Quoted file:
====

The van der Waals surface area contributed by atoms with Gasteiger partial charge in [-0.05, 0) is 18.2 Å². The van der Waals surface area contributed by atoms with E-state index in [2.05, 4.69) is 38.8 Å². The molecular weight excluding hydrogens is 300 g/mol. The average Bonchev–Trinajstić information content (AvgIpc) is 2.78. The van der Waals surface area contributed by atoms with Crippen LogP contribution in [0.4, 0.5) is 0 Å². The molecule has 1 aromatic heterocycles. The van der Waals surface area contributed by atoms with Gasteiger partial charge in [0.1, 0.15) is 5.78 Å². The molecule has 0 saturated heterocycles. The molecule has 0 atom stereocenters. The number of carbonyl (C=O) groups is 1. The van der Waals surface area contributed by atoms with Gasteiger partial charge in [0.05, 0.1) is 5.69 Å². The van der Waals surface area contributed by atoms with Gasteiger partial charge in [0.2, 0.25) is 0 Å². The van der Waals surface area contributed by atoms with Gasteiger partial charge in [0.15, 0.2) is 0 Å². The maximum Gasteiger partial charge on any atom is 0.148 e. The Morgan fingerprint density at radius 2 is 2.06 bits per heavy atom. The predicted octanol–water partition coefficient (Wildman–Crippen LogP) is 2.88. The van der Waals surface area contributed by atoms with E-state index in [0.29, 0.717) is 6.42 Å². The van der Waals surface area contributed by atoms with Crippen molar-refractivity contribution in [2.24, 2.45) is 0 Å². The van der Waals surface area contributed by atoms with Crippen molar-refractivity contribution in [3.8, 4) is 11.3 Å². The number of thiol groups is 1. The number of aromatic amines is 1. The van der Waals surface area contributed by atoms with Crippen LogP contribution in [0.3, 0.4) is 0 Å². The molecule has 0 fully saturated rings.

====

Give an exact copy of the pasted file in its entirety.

The van der Waals surface area contributed by atoms with Gasteiger partial charge in [-0.05, 0) is 18.2 Å². The van der Waals surface area contributed by atoms with E-state index in [2.05, 4.69) is 38.8 Å². The molecular weight excluding hydrogens is 300 g/mol. The average Bonchev–Trinajstić information content (AvgIpc) is 2.78. The van der Waals surface area contributed by atoms with Crippen LogP contribution in [0.4, 0.5) is 0 Å². The molecule has 1 aromatic heterocycles. The van der Waals surface area contributed by atoms with Gasteiger partial charge in [0.1, 0.15) is 5.78 Å². The molecule has 0 saturated heterocycles. The molecule has 0 atom stereocenters. The number of carbonyl (C=O) groups is 1. The van der Waals surface area contributed by atoms with Gasteiger partial charge in [0.05, 0.1) is 5.69 Å². The van der Waals surface area contributed by atoms with Gasteiger partial charge in [0.2, 0.25) is 0 Å². The van der Waals surface area contributed by atoms with Gasteiger partial charge in [0.15, 0.2) is 0 Å². The maximum Gasteiger partial charge on any atom is 0.148 e. The Morgan fingerprint density at radius 2 is 2.06 bits per heavy atom. The predicted octanol–water partition coefficient (Wildman–Crippen LogP) is 2.88. The van der Waals surface area contributed by atoms with E-state index in [0.29, 0.717) is 6.42 Å². The van der Waals surface area contributed by atoms with Crippen molar-refractivity contribution in [2.24, 2.45) is 0 Å². The van der Waals surface area contributed by atoms with Crippen molar-refractivity contribution in [3.8, 4) is 11.3 Å². The number of thiol groups is 1. The number of aromatic amines is 1. The van der Waals surface area contributed by atoms with Crippen LogP contribution in [0.3, 0.4) is 0 Å². The molecule has 0 fully saturated rings.